Indigenous Heritage 2020: Elders are the community’s historians

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Elders are important members of Indigenous communities. They possess decades of knowledge linked to the history of their village and the many cultural and livelihood practices that are passed to the younger generation through demonstrating know-how, storytelling and other cultural activities such as dancing or ceremonial rituals. One wise proverb truthfully states: “When an old man dies, a library burns to the ground”.

Community elders – both male and female – have a wealth of knowledge which, especially today, is at a great risk of being lost forever. Strongly linked to this is the fact that many elders only know how to speak their mother tongue. As such, with the younger generation having sometimes not learnt their Indigenous language (for various reasons), a barrier is created that hinders the ability of elders to pass on their knowledge. This is of growing concern, and opportunities to interview and document information that elders have to share is important for strengthening traditional knowledge for all.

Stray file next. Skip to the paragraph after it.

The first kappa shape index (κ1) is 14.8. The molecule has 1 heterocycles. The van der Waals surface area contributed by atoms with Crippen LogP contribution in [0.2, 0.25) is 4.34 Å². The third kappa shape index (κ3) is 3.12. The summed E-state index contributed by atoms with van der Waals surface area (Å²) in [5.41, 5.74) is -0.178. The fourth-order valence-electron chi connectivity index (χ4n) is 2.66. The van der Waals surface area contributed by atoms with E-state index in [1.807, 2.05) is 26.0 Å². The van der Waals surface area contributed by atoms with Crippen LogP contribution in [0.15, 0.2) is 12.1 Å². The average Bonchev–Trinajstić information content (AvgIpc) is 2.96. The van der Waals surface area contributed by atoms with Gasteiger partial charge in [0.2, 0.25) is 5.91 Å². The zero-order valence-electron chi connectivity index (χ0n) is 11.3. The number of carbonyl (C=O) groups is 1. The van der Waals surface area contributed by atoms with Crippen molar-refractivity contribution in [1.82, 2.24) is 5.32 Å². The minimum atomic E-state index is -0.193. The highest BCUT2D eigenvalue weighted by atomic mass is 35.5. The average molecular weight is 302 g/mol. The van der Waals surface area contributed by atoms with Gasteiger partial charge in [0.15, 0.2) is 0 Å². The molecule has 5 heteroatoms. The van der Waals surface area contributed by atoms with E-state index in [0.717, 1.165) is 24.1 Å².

As part of the Darwin Initiative Traditional Knowledge in Conservation project, today’s video features the community of Parikwarinawa who took some time to interview their elders on their knowledge of how their village came to be called ‘Parikwarinawa’ and the brief history of the village.

Please enjoy this video entitled ‘History of Parikwarinawa’:

Follow Rebecca Xavier:
Rebecca Xavier is a proud Amerindian woman, a descendant of the Wapishana nation. She has a sound primary school education, followed by experiences in the Wowetta Youth Environmental Club, and then further education at the Bina Hill Institute, Annai where she trained in ICT, agriculture, basic maths, English and leadership skills. She is fluent in Wapishana, Makushi and English, and has worked for the North Rupununi District Development Board (NRDDB), a local Indigenous community-based organization, in different roles over the last twelve years.